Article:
mastercopycat

Virtual meanderings

Riding the tube, Vang Vieng style

    Tubing is the attraction of Vang Vieng. Remember the old saying “When in Rome do what the Romans do”?  So, when in Vang Vieng you simply have to try the tubing! (Note: how come that no local Lao person ever goes tubing then? Shouldn’t this ring some bells in one’s head? “Interesting River Tube”, huh? Lessee…)

Tubing, Vang Vieng Laos

Tubing, Vang Vieng Laos

Courtesy: http://www.loupiote.com

      The tubing experience is, hm…. perhaps a bit inflated. I don’t mean to say it is just hot air, but simply that it is somewhat overblown. OK, enough stupid puns. “Tubing” is basically going down the Nam Song river in an inflated tractor inner tire (and buying a T-shirt telling the world what you did afterwards… if you survived it, that is). Just type “vang vieng tubing” in Google and enjoy…

Google Search - Tubing Deaths

I do not think I will get tired any time soon of praising the beauty of Lao scenery. And Vang Vieng is a rare beauty – even by the Lao standards (did I say yet that Laos is the most beautiful country in South Eash Asia and possibly the whole world? I guess I did.)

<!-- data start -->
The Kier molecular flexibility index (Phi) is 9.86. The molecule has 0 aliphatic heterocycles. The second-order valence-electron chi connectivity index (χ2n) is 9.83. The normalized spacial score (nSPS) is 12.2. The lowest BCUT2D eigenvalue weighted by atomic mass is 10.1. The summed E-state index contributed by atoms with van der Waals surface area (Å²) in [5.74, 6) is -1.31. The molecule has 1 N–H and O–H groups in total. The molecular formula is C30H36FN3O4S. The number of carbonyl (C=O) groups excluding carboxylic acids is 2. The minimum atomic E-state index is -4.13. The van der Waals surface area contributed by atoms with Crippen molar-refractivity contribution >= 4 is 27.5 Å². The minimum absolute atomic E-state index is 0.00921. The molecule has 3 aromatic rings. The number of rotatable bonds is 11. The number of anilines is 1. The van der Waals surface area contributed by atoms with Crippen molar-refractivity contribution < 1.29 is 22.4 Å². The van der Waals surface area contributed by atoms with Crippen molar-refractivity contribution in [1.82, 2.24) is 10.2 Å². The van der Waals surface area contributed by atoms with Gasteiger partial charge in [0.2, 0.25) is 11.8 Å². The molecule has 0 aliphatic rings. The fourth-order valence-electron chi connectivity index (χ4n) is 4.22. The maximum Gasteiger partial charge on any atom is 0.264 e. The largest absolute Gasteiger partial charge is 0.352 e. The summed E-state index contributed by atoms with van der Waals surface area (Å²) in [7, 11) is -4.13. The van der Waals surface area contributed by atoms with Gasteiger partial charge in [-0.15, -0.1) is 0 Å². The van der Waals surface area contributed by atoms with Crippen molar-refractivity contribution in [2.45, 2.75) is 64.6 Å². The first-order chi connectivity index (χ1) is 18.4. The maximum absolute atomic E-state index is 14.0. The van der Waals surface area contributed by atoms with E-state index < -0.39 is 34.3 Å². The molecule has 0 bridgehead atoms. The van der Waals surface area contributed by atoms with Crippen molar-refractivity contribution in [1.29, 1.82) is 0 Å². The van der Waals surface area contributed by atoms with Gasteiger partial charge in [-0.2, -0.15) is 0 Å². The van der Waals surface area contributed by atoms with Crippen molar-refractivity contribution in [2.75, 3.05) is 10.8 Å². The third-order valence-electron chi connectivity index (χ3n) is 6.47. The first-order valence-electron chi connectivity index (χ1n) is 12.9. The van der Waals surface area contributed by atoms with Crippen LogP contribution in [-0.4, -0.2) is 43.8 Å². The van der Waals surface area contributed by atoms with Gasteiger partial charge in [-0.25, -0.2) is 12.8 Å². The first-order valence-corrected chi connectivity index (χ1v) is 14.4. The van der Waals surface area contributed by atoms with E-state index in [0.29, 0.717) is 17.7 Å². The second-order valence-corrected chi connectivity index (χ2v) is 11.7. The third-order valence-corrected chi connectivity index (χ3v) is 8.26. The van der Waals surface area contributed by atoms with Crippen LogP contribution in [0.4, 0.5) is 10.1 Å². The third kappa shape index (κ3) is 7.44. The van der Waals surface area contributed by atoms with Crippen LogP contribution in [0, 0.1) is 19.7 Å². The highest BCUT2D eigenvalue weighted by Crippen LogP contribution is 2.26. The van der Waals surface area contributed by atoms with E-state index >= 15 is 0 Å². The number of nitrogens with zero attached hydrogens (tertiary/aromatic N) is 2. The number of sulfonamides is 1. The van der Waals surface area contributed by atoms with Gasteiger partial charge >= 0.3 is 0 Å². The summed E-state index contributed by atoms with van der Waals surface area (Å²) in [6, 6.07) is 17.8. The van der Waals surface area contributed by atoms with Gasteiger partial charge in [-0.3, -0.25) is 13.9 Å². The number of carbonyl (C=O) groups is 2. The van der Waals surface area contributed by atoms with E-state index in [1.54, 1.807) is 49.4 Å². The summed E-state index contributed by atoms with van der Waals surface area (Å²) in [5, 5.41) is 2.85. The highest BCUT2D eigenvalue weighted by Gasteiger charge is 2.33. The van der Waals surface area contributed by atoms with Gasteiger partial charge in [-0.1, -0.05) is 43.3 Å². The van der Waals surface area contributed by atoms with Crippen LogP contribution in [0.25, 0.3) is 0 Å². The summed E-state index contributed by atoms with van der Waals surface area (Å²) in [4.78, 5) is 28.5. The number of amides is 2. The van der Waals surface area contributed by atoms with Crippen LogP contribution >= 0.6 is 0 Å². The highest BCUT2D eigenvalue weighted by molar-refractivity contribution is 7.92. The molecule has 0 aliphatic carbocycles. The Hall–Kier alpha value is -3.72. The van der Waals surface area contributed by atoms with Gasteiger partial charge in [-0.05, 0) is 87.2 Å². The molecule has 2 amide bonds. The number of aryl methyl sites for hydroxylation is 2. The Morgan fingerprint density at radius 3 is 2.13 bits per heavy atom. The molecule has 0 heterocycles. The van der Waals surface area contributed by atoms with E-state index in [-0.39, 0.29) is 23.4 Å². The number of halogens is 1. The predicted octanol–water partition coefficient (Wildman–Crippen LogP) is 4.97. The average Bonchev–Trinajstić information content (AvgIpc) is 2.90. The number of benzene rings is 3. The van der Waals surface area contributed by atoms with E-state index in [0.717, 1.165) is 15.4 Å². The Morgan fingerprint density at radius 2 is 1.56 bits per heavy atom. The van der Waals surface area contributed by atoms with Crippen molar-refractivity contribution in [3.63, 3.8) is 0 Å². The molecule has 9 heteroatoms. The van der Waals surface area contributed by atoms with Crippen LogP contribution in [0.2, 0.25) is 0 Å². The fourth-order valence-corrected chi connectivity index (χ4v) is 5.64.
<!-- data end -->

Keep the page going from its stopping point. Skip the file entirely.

In the tubing, Vang Vieng

In the tubing, Vang Vieng

Courtesy: author

     So, enjoying this unsurpassed beauty from the unique perspective of a tractor tube  going downstream is the main reason why tubing has become such a tourist magnet in Vang Vieng. Right? Right?? Riight… the fact that the tubing crowd is made of Brits, Australians and Dutch people in their late teens or early twenties should make you think twice about that. What you do not see on the picture are the multitude of open air bars on both banks of the river where the tuber (tubist? tubitian? teletubby? tuborg? ) can stop to have a drink, dance, and do all kinds of “fun” things (mud pits with the buddies, anyone?). Then jump back on the tube (if some other evil tuborg did not steal it while one was not watching) and proceed further downstream.

But first things first. To enjoy tubing, you go to the main office downtown where you are given a tube (if you lose it, there goes your $25 deposit), and you are loaded on the back of a truck with some other tubing wannabies. The truck takes you five kilometers upstream outside Vang Vieng – and leaves you at the river bank, at what one might call “the ground zero” river bar.